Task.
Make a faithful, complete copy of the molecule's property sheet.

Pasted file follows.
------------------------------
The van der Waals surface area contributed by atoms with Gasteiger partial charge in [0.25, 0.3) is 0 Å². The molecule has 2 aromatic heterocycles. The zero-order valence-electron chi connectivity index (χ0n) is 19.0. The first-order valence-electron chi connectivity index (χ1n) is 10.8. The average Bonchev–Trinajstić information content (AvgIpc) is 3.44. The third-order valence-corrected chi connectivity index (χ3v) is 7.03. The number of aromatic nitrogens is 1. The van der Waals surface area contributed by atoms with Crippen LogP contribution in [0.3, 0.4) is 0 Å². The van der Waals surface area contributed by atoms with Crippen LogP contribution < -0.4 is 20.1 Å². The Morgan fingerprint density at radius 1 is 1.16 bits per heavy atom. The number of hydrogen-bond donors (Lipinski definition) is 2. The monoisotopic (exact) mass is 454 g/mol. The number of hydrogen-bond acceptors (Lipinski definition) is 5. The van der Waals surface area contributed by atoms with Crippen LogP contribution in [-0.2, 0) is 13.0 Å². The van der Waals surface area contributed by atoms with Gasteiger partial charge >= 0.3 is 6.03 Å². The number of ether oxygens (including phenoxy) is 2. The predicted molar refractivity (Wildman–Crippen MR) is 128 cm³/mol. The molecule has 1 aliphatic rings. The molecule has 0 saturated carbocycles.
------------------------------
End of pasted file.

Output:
The van der Waals surface area contributed by atoms with Gasteiger partial charge in [0.25, 0.3) is 0 Å². The molecule has 2 aromatic heterocycles. The zero-order valence-electron chi connectivity index (χ0n) is 19.0. The first-order valence-electron chi connectivity index (χ1n) is 10.8. The average Bonchev–Trinajstić information content (AvgIpc) is 3.44. The third-order valence-corrected chi connectivity index (χ3v) is 7.03. The number of aromatic nitrogens is 1. The van der Waals surface area contributed by atoms with Crippen LogP contribution in [0.3, 0.4) is 0 Å². The van der Waals surface area contributed by atoms with Crippen LogP contribution < -0.4 is 20.1 Å². The Morgan fingerprint density at radius 1 is 1.16 bits per heavy atom. The number of hydrogen-bond donors (Lipinski definition) is 2. The monoisotopic (exact) mass is 454 g/mol. The number of hydrogen-bond acceptors (Lipinski definition) is 5. The van der Waals surface area contributed by atoms with Crippen LogP contribution in [-0.2, 0) is 13.0 Å². The van der Waals surface area contributed by atoms with Gasteiger partial charge >= 0.3 is 6.03 Å². The number of ether oxygens (including phenoxy) is 2. The predicted molar refractivity (Wildman–Crippen MR) is 128 cm³/mol. The molecule has 1 aliphatic rings. The molecule has 0 saturated carbocycles.